In many of India’s urban areas, registration of the three major events in one’s life is legally necessary: birth, marriage and death. Official forms have to be obtained and duly completed for all three occasions. Certificates of birth, marriage and death are then issued by the concerned authority either as a separate document (as in the case of birth and death), or in the case of marriages, on the application form itself which is duly stamped with the date of the entry of registration of the marriage to legalise it as a certificate of the marriage. These certificates are then used for passports, divorces and other lawsuits, inheritances, property divisions, citizenship matters, domicile status determination and other important life-issues.
Yet, except on the birth certificate of an individual, the mother’s name hardly ever appears as a rule while the father’s name is a constant requirement on every governmental as well as private institutional form. If this is the case of these three important examples, the cases of other official documents such as school or college admission applications, university records, property registration etc are legion where the mother’s name is omitted by customs which have come down to us through millenniums.
In a typical Indian home, patriarchal absolutism is the power centre and therefore it marginalises women. The concept of motherhood is set up as a corollary on a pedestal of sacrifice and self-negation to the point that the archetypal mother, shown in films, novels, mythology and religious laws, is always a rather humble woman who has no existence except through her husband or children. Yet, these very same children for whom she is an epitome of caring and love, and who are by tradition a mother’s primary responsibility in all Indian families, do not have the right or legal need to name her as their equal guardian with their father. The single mother, having no legal existence in India, has a worse fate.
This being the scenario even in the 2000s, women activists and institutions which fight their cause have always agonised at the way a mother is marginalised in all official documents, despite the fact that the equality of both sexes is guaranteed by our Constitution as well as law. Until recently, a mother could not even sign as guardian on a child’s school or college admission forms. On all certificates or receipts issued by schools or universities, only the father was recognised as the guardian. Some years ago, under pressure from various women’s organisations such as the Joint Women’s Programme and the National Federation of Indian Women, the Union Human Resource Development Ministry ordered the Central Board of Secondary Education to see that all forms and certificates would include a mother’s identity so that she is accepted as an equal guardian or a single parent.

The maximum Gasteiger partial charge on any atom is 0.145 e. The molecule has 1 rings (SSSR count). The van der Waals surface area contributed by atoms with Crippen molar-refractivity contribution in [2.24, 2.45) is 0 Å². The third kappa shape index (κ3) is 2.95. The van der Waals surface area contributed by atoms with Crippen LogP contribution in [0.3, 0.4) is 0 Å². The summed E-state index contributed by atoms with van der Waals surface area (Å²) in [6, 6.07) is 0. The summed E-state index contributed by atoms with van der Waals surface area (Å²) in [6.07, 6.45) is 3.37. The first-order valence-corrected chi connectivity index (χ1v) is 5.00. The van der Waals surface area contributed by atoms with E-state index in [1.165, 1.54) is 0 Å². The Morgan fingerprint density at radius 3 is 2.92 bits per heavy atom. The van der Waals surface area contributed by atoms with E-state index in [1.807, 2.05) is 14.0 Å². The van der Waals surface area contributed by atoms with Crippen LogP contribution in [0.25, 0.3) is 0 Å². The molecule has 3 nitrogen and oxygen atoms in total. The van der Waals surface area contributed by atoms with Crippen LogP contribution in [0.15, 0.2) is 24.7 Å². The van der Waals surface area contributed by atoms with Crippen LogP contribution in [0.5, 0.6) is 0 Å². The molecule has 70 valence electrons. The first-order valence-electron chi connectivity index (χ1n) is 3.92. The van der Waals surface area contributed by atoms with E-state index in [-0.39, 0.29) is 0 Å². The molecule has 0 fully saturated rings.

Further, this order was required to be implemented in universities and institutes of technical education. Many heads of women’s organisations then applauded this step, saying that it was a good beginning for a change in a mother’s status. It recognised the fact that our male-dominated social laws vis-a-vis a mother and her child need to be changed suitably to acknowledge the inputs of a mother makes into a child’s young years, considering it is she who always spends more time and energy with the child during his/her growing years and often takes on the burden of two roles — that of a parent and a breadwinner — to set up a child in later life.
Our patriarchal laws and the old practices are perhaps born out of the British acceptance of outdated Hindu laws which decree that paternity is more important than maternity and that every child must be identified as the heir to his/her father’s heritage. This thought has permeated Indian life so relentlessly over the past millenniums, that a father’s endorsement on every document has been found necessary in schools, colleges, banks, employment matters, domicile and travel documents, licences and all other official identity papers needed by an individual. Not so long ago, notwithstanding the fact that a woman was financially independent and even separated from her husband, a bank, or an institution like the Life Insurance Corporation of India would require a husband’s signature on application for a loan, perhaps for a house. A bank insisted on a father’s signature on the form when a mother wanted to start an account in the name of a minor child. If a woman applied for a passport or allotment of a house or any property, even if she was totally independent and able to produce the collateral, she had to mention her husband’s or father’s name as her identity in the application form.
Over a period of decades, this situation has changed, but very slowly. Women today are recognised as individuals in the matter of their employment and finances. But as mothers, they are still struggling for rights as equal parents. A child still has to use his/her father’s name in every identity paper as an official requirement. Yes, there have been sporadic movements to change this practice but they have not succeeded to any noticeable extent. Our society remains staunchly patriarchal and a man can be identified only by his father’s name whereas a woman is identified by her father’s name first and her husband’s name after marriage.